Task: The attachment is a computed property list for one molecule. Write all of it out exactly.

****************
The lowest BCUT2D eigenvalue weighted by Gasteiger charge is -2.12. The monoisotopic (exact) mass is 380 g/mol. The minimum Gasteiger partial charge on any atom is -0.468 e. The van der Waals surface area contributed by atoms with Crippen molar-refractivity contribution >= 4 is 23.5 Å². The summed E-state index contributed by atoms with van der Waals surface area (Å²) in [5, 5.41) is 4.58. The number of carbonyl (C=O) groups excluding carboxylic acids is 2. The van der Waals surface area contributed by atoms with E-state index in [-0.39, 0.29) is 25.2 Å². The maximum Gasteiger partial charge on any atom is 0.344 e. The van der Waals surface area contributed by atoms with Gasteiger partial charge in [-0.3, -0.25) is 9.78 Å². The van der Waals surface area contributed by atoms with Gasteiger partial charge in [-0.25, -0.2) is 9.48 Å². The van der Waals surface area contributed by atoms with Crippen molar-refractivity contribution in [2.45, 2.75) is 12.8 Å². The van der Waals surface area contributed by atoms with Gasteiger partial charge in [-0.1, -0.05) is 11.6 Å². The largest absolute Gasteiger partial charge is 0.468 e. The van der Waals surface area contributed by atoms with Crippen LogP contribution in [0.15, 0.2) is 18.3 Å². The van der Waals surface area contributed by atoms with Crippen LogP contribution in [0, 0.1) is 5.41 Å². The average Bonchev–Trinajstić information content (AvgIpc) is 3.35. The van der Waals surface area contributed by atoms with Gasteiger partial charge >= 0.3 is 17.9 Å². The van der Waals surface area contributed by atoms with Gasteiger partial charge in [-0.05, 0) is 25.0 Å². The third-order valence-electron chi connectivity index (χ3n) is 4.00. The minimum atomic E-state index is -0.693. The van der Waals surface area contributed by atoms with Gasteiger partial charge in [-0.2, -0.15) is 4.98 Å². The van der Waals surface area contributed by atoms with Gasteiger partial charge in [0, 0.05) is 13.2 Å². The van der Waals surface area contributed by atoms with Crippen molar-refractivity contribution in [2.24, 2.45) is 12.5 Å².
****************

The lowest BCUT2D eigenvalue weighted by Gasteiger charge is -2.12. The monoisotopic (exact) mass is 380 g/mol. The minimum Gasteiger partial charge on any atom is -0.468 e. The van der Waals surface area contributed by atoms with Crippen molar-refractivity contribution >= 4 is 23.5 Å². The summed E-state index contributed by atoms with van der Waals surface area (Å²) in [5, 5.41) is 4.58. The number of carbonyl (C=O) groups excluding carboxylic acids is 2. The van der Waals surface area contributed by atoms with E-state index in [-0.39, 0.29) is 25.2 Å². The maximum Gasteiger partial charge on any atom is 0.344 e. The van der Waals surface area contributed by atoms with Gasteiger partial charge in [-0.3, -0.25) is 9.78 Å². The van der Waals surface area contributed by atoms with Gasteiger partial charge in [-0.25, -0.2) is 9.48 Å². The van der Waals surface area contributed by atoms with Crippen molar-refractivity contribution in [2.45, 2.75) is 12.8 Å². The van der Waals surface area contributed by atoms with Gasteiger partial charge in [-0.1, -0.05) is 11.6 Å². The largest absolute Gasteiger partial charge is 0.468 e. The van der Waals surface area contributed by atoms with Crippen LogP contribution in [0.15, 0.2) is 18.3 Å². The van der Waals surface area contributed by atoms with Crippen LogP contribution in [0, 0.1) is 5.41 Å². The average Bonchev–Trinajstić information content (AvgIpc) is 3.35. The van der Waals surface area contributed by atoms with Gasteiger partial charge >= 0.3 is 17.9 Å². The van der Waals surface area contributed by atoms with Gasteiger partial charge in [-0.05, 0) is 25.0 Å². The third-order valence-electron chi connectivity index (χ3n) is 4.00. The minimum atomic E-state index is -0.693. The van der Waals surface area contributed by atoms with Gasteiger partial charge in [-0.2, -0.15) is 4.98 Å². The van der Waals surface area contributed by atoms with Gasteiger partial charge in [0, 0.05) is 13.2 Å². The van der Waals surface area contributed by atoms with Crippen molar-refractivity contribution in [2.24, 2.45) is 12.5 Å².